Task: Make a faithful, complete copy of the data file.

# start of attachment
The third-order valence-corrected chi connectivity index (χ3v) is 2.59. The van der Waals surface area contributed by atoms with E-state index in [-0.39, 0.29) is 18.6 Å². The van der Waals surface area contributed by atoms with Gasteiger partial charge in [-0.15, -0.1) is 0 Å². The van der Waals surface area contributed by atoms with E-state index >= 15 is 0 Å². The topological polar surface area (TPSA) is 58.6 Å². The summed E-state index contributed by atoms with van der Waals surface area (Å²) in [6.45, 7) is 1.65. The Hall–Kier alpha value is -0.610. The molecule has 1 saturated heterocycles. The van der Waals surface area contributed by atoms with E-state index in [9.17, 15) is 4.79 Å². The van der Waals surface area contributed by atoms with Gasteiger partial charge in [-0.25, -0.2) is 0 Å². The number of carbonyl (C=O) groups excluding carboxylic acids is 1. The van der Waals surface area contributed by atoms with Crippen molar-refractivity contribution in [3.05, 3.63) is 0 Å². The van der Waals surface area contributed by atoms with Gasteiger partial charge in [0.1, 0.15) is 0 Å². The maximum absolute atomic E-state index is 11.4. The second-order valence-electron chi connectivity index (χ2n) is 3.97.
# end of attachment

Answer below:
The third-order valence-corrected chi connectivity index (χ3v) is 2.59. The van der Waals surface area contributed by atoms with E-state index in [-0.39, 0.29) is 18.6 Å². The van der Waals surface area contributed by atoms with Gasteiger partial charge in [-0.15, -0.1) is 0 Å². The van der Waals surface area contributed by atoms with E-state index >= 15 is 0 Å². The topological polar surface area (TPSA) is 58.6 Å². The summed E-state index contributed by atoms with van der Waals surface area (Å²) in [6.45, 7) is 1.65. The Hall–Kier alpha value is -0.610. The molecule has 1 saturated heterocycles. The van der Waals surface area contributed by atoms with E-state index in [9.17, 15) is 4.79 Å². The van der Waals surface area contributed by atoms with Gasteiger partial charge in [-0.25, -0.2) is 0 Å². The number of carbonyl (C=O) groups excluding carboxylic acids is 1. The van der Waals surface area contributed by atoms with Crippen molar-refractivity contribution in [3.05, 3.63) is 0 Å². The van der Waals surface area contributed by atoms with Gasteiger partial charge in [0.1, 0.15) is 0 Å². The maximum absolute atomic E-state index is 11.4. The second-order valence-electron chi connectivity index (χ2n) is 3.97.